Female inmates sterilized in California without state approval

prison

CORONA, Calif. — Doctors working for the California Department of Corrections and Rehabilitation sterilized nearly 150 female inmates from 2006 to 2010 without the required approvals, the Center for Investigative Reporting (CIR) is reporting.

According to KXTV, the report states that 148 women received tubal ligations that violated the state’s prison rules, and that state-paid doctors received $147,460 to perform the procedures.

All of the women who were subject to the procedure were signed up while they were pregnant in either the California Institution for Women in Corona or Valley State Prison for Women in Chowchilla. Former inmates and prison advocacy groups insist the women were coerced by members of the prisons’ medical staff.

One of those women is Crystal Nguyen, a former Valley State Prison inmate. She claims medical staff targeting inmates who had served multiple prison terms for sterilization.

“Do they think they’re animals, and they don’t want them to breed anymore?” Nguyen asked.

Christina Cordero, another former inmate at Valley State who was actually sterilized during the serving of a two-year sentence for auto theft, said medical staff also targeted women who had been pregnant multiple times.

As the mother of five, Cordero, who was pregnant during her prison term, said she fit that profile.

“He (the institution’s OB-GYN) suggested that I look into getting it (sterilization) done,” she said. “The closer I got to my due date, the more he talked about it. He made me feel like a bad mother if I didn’t do it.”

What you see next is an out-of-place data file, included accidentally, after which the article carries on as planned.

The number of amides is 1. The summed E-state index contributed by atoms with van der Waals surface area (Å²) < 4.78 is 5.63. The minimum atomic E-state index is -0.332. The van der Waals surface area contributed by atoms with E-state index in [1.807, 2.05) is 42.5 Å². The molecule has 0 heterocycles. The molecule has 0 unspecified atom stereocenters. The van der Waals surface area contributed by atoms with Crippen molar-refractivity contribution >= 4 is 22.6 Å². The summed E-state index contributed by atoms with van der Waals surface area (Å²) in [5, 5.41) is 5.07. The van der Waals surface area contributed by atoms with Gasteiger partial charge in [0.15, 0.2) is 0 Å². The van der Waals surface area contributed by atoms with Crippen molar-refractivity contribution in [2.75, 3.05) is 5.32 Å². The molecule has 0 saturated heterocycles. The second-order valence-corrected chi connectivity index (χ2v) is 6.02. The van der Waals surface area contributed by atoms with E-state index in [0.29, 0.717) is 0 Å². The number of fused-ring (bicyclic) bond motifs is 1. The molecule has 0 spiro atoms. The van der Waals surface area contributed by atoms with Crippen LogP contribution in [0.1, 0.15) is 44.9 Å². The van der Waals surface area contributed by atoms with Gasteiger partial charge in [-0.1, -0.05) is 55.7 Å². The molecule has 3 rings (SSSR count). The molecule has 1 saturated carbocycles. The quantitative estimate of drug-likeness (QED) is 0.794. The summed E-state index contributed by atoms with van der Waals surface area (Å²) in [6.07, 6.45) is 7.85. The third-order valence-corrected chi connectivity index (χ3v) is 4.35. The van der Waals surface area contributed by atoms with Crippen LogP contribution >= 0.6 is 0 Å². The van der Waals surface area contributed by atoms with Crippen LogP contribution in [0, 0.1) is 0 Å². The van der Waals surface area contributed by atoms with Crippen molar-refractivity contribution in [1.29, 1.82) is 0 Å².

Cordero now says she wishes she had never gotten the surgery.

California was one of the leaders in forced sterilization throughout the 1900s, but outlawed such practices in 1979.

While some believe the sterilization procedures were about stopping repeat offenders from procreating, others suggested the motivation behind the unauthorized surgeries could have been different.

Daun Martin, a licensed psychologist, told the CIR that some women who are either drug addicts or homeless purposefully commit crimes when pregnant so they can receive better healthcare in prison.

Martin denied approving the surgeries, but at least 60 tubal ligations were done at Valley State while he was in charge, according to the state contracts database.

Read more at KXTV.com

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